Personal life Edit

Sheikh Mansour married Sheikha Alia bint Mohammed bin Butti Al Hamed in the mid-1990s.[18] They have one son together, Zayed,[41][19] who married Sheikha Meera bint Hazza bin Zayed Al Nahyan in May 2022.[42]

In 2005, Mansour married Sheikha Manal bint Mohammed bin Rashid Al Maktoum, the daughter of Sheikh Mohammed bin Rashid Al Maktoum. They have two daughters and three sons: Fatima (2006), Mohammed (2007), Hamdan (2011), Latifa (2014), and Rashid (2017).[43]

Controversy Edit

The Sheikh has received a lot of criticism because of human rights issues in the UAE. He and his club have been accused of sportswashing.[44][45]

The UEFA report, which was produced in 2020 but never published, alleges that £30 million was given to the Manchester City F.C. by an unknown person of in United Arab Emirates, and alleges that the funding came from Manchester City's owners, the Abu Dhabi United Group (ADUG) owned by Mansour.[46]

Honours Edit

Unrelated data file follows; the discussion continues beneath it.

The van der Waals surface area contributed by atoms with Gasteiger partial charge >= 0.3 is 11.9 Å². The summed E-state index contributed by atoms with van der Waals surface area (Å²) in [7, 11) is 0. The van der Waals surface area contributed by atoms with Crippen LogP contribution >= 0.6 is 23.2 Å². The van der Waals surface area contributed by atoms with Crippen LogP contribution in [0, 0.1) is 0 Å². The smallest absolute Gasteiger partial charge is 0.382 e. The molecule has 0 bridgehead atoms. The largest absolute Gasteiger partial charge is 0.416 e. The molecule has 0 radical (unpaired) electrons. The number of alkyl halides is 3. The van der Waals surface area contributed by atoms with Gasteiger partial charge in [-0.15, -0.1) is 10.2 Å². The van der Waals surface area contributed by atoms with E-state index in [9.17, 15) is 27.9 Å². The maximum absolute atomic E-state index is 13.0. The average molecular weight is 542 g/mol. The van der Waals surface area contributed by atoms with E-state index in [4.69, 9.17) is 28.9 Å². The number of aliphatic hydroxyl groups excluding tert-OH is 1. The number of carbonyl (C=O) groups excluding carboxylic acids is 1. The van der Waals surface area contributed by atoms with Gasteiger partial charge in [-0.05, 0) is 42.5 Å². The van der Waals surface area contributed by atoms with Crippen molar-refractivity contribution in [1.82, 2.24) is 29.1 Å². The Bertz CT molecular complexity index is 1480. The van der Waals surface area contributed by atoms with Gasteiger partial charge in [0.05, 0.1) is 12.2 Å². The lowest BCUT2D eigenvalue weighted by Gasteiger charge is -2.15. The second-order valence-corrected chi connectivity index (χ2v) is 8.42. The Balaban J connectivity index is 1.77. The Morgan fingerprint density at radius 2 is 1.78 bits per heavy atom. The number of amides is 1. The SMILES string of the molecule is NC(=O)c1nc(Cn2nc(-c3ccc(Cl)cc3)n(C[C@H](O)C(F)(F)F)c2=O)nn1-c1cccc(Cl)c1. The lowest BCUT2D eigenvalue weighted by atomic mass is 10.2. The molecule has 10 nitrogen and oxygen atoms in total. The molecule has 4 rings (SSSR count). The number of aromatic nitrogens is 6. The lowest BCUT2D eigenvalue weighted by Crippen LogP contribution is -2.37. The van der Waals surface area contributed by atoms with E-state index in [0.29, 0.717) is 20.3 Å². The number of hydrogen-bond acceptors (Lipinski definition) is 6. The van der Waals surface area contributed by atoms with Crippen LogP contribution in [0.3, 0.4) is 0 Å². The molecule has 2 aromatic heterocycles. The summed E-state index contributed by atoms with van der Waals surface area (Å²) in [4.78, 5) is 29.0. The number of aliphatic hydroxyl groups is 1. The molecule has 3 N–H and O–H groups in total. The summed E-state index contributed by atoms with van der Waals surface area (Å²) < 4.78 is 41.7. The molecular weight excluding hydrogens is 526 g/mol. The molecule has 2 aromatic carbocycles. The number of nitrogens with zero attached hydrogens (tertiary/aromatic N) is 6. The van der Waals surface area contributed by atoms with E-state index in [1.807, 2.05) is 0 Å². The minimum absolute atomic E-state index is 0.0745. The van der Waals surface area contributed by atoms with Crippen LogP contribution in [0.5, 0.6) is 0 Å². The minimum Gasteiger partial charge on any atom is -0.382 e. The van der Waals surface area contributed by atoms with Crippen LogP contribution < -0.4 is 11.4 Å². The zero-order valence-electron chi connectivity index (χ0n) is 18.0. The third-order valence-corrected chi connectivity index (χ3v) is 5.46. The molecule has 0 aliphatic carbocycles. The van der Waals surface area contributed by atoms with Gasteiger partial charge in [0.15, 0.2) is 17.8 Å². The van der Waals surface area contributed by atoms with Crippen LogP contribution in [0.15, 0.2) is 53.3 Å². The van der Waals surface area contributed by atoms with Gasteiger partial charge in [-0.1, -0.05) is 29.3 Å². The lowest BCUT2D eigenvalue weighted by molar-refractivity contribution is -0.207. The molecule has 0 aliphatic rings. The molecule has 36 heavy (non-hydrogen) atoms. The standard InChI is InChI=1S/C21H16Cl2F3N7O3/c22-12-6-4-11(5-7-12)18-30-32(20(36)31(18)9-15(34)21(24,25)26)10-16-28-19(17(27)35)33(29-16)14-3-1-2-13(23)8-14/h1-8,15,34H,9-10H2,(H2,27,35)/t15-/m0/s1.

Ancestry Edit

References Edit

  1. ^ "Articles relating to Sheikh Mansour". The Guardian. Retrieved 23 December 2013.
  2. ^ Ogden, Mark (29 April 2013). "Manchester City owner Sheikh Mansour bin Zayed al Nahyan expected to secure MLS franchise in New York". The Daily Telegraph. Retrieved 23 December 2013.
  3. ^ a b c Viner, Brian (14 August 2010). "Sheikh Mansour: The richest man in football". The Independent. Retrieved 26 October 2010.
  4. ^ "Cabinet Members". UAE. Archived from the original on 3 March 2013. Retrieved 19 December 2012.
  5. ^ a b "The Ministerial Development Council". Retrieved 29 January 2022.
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  7. ^ "ADNOC Board of Directors". ADNOC. Retrieved 1 February 2022.
  8. ^ "Board of Directors". ADIA. Retrieved 29 January 2022.